These include: buying to sell for profit without the activity involving industrial, productive, or exploitive factors. If a business meets the conditions of buying with the purpose of selling for profit then it is a trade activity and its zakat is classified under zakat on trade goods. This kind of zakat is calculated by adding the capital of the business to the profit after one lunar year passes and after deducting the value of any fixed assets and any debts. The zakat rate, one quarter of a tenth, is paid on the resulting amount.

Exploited assets: 

    They are those assets which are not profitable per se but which generate income and provide benefit to the owners by renting them out. These include apartments or means of transportation, the sale of products produced by factories and housing companies which buy land and construct residential buildings to sell, and producer animals such as cows kept for milk production, sheep for wool, animals raised for meat and poultry raised for meat or eggs.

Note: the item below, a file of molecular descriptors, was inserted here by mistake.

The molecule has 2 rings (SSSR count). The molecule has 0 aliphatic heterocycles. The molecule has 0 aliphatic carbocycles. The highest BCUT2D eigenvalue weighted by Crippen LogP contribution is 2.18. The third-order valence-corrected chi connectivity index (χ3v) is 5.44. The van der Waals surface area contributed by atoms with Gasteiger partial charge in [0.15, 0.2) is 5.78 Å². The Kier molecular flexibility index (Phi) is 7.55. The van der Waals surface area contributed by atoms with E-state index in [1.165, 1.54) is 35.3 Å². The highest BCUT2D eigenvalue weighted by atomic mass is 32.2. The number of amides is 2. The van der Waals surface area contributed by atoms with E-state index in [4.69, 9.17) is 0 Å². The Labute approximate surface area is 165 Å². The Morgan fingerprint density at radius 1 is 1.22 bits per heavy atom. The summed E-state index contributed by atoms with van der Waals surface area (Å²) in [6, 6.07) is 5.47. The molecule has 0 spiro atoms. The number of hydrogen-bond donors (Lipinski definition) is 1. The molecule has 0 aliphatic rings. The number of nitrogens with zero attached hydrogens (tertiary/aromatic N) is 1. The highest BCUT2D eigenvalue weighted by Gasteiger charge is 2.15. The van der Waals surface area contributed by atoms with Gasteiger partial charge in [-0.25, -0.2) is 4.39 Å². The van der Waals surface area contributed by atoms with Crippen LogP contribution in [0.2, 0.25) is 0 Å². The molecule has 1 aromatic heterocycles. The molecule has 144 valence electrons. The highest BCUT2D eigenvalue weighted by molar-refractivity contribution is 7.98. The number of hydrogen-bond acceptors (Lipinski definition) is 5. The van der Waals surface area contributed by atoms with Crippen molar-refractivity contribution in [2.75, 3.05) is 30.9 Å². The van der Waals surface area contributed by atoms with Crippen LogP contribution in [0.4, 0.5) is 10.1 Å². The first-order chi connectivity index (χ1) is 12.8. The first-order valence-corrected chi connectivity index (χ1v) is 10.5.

The Fatwa 

    There is no zakat on exploited assets even though some contemporary scholars who are inclined to expand the spectrum of zakatable property maintain their zakatability. However, we opine to conform to the text on zakat by adhering to the channels mentioned therein and to relieve people from paying zakat on non-zakatable property not mentioned in the texts. Moreover, categorizing industrial activities and productive assets as non-zakatable is crucial in encouraging and drawing people to these activities. Moreover, jurists who maintain the non-zakatability of exploited assets are not oblivious to the needs of the poor and the destitute. They know that the growth and expansion of such activities will only increase job opportunities as well the flow of money in the market which, in turn, will benefit the society as a whole including the poor and the destitute and others in need, indirectly providing them with welfare.

The Ruling

    There is no zakat on raising poultry for meat or selling their produce, whether eggs or chicks. Zakat is only payable on the net cash profits generated from this business activity or any other if it reaches nisab [En. the minimum amount upon which zakat is due] and after one lunar year passes.